New SPARC Sponsorship Guide Steers Journals to Success

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New SPARC Sponsorship Guide Steers Journals to Success

Provides practical advice on obtaining and governing corporate sponsors

August 1, 2005

For more information, contact:

Alison Buckholtz, alison@arl.org

Washington, D.C.— –  SPARC (The Scholarly Publishing and Academic Resources Coalition) today released Sponsorships for Nonprofit Scholarly & Scientific Journals: A Guide to Defining & Negotiating Successful Sponsorships [PDF]. This new, freely available guide helps nonprofit publishers evaluate the viability of implementing a corporate sponsorship program and describes ways to develop a sponsorship program as a component of the journal’s income stream.

The guide defines a sponsorship as a relationship between a journal and a provider of funds, resources, or services, in return for which the journal offers rights and associations that may be used for the sponsor’s advantage. Under this definition, the notion of sponsorship goes beyond advertising or philanthropy. For a journal, a sponsorship can help advance the journal’s mission by enhancing revenue and allowing the publisher a wider range of opportunities to serve readers. In return, as part of a well-conceived marketing strategy, such a sponsorship allows a corporate marketing partner to communicate more effectively with its target market.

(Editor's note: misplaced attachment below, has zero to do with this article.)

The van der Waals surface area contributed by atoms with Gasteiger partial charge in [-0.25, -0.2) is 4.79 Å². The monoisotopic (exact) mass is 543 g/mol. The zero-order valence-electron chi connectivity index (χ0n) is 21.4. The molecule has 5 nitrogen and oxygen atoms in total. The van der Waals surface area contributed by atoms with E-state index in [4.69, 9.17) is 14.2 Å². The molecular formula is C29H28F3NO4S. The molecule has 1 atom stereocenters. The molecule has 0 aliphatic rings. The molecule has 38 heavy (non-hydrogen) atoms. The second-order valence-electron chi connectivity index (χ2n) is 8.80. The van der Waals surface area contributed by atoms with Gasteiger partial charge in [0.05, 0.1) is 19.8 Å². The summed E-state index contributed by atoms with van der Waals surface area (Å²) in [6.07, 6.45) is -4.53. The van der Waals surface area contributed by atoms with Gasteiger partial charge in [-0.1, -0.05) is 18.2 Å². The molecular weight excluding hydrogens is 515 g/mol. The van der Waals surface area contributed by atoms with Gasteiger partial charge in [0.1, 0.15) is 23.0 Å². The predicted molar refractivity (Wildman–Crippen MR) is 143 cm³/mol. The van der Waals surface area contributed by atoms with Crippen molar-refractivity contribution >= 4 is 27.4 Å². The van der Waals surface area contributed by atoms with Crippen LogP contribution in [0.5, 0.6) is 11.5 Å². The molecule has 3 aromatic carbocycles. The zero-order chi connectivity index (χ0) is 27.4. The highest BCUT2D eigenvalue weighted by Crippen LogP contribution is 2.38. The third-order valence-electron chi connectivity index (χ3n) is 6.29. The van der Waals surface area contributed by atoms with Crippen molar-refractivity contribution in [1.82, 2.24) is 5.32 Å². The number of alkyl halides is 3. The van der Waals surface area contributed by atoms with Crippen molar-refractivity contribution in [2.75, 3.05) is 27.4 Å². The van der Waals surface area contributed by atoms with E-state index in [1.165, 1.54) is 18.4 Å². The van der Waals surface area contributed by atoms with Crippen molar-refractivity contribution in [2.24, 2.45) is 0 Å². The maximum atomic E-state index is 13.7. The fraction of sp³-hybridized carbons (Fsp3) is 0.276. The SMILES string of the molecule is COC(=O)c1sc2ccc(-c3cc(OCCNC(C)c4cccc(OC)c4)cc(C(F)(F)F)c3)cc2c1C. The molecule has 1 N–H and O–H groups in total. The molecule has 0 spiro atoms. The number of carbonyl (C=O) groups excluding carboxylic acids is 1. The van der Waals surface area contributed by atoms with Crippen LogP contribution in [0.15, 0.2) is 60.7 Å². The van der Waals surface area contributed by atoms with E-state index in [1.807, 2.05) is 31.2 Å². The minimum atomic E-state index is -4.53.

By explicitly identifying sponsorship characteristics, the guide helps journal publishers decide whether they are a suitable mechanism to add to their business model. It also describes how a publisher can determine whether a sponsorship program makes sense for any given journal. While some publishers will be able to offer sponsor benefits of sufficient value to attract sponsorships that can support a journal's entire operation, others may most effectively use a sponsorship program to supplement existing income streams. The guide covers this range and describes how sponsorships can complement other income-generating means.

The SPARC-published guide includes chapters on evaluating the potential for journal sponsorships, planning the journal's sponsorship program, developing sponsorship guidelines to protect a journal's editorial independence and integrity, and negotiating sponsorships. Each chapter delves into the specifics of the topic. For example, the chapter on negotiating sponsorships takes readers through developing a sponsorship prospectus, negotiating an agreement, approaching potential sponsors and writing the agreement, reporting results, and managing the sponsorship portfolio.

“SPARC’s new guide recognizes the reality that corporate sponsorships of nonprofit journals can be mutually beneficial,” said SPARC Executive Director Heather Joseph. “Many publishers are searching for new revenue streams which can in turn allow them to better serve their audience, and sponsorships offer a mechanism to increase their range of options without compromising their editorial mission. A strong match of journal and sponsor can allow sponsors to benefit from association with the journal’s reputation, and from the perception by its readers that the sponsor is providing a societal benefit.”

The SPARC Sponsorship Guide includes several case studies, including sample journal audience segmentation, sample journal sponsorship policies, sample sponsorship valuation comparables, and sample sponsorship value estimates. It also includes a bibliography to suggest further reading.

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